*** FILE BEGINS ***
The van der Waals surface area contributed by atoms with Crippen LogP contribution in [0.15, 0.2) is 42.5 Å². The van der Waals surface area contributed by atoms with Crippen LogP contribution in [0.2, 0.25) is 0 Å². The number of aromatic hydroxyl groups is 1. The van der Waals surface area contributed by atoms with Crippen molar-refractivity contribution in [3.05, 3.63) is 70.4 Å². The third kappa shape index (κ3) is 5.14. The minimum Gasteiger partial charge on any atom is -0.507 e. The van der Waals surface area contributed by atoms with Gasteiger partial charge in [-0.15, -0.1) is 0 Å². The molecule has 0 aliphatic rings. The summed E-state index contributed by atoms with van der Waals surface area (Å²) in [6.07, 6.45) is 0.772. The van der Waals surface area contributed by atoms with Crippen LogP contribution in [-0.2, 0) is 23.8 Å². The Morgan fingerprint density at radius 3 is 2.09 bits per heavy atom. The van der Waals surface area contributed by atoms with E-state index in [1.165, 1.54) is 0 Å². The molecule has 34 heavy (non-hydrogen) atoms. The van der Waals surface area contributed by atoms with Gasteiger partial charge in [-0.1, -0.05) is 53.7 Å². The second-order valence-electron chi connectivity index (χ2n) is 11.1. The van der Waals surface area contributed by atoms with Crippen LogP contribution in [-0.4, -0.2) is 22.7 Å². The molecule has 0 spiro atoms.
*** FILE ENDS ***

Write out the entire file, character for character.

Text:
The van der Waals surface area contributed by atoms with Crippen LogP contribution in [0.15, 0.2) is 42.5 Å². The van der Waals surface area contributed by atoms with Crippen LogP contribution in [0.2, 0.25) is 0 Å². The number of aromatic hydroxyl groups is 1. The van der Waals surface area contributed by atoms with Crippen molar-refractivity contribution in [3.05, 3.63) is 70.4 Å². The third kappa shape index (κ3) is 5.14. The minimum Gasteiger partial charge on any atom is -0.507 e. The van der Waals surface area contributed by atoms with Gasteiger partial charge in [-0.15, -0.1) is 0 Å². The molecule has 0 aliphatic rings. The summed E-state index contributed by atoms with van der Waals surface area (Å²) in [6.07, 6.45) is 0.772. The van der Waals surface area contributed by atoms with Crippen LogP contribution in [-0.2, 0) is 23.8 Å². The Morgan fingerprint density at radius 3 is 2.09 bits per heavy atom. The van der Waals surface area contributed by atoms with E-state index in [1.165, 1.54) is 0 Å². The molecule has 34 heavy (non-hydrogen) atoms. The van der Waals surface area contributed by atoms with Gasteiger partial charge in [-0.1, -0.05) is 53.7 Å². The second-order valence-electron chi connectivity index (χ2n) is 11.1. The van der Waals surface area contributed by atoms with Crippen LogP contribution in [-0.4, -0.2) is 22.7 Å². The molecule has 0 spiro atoms.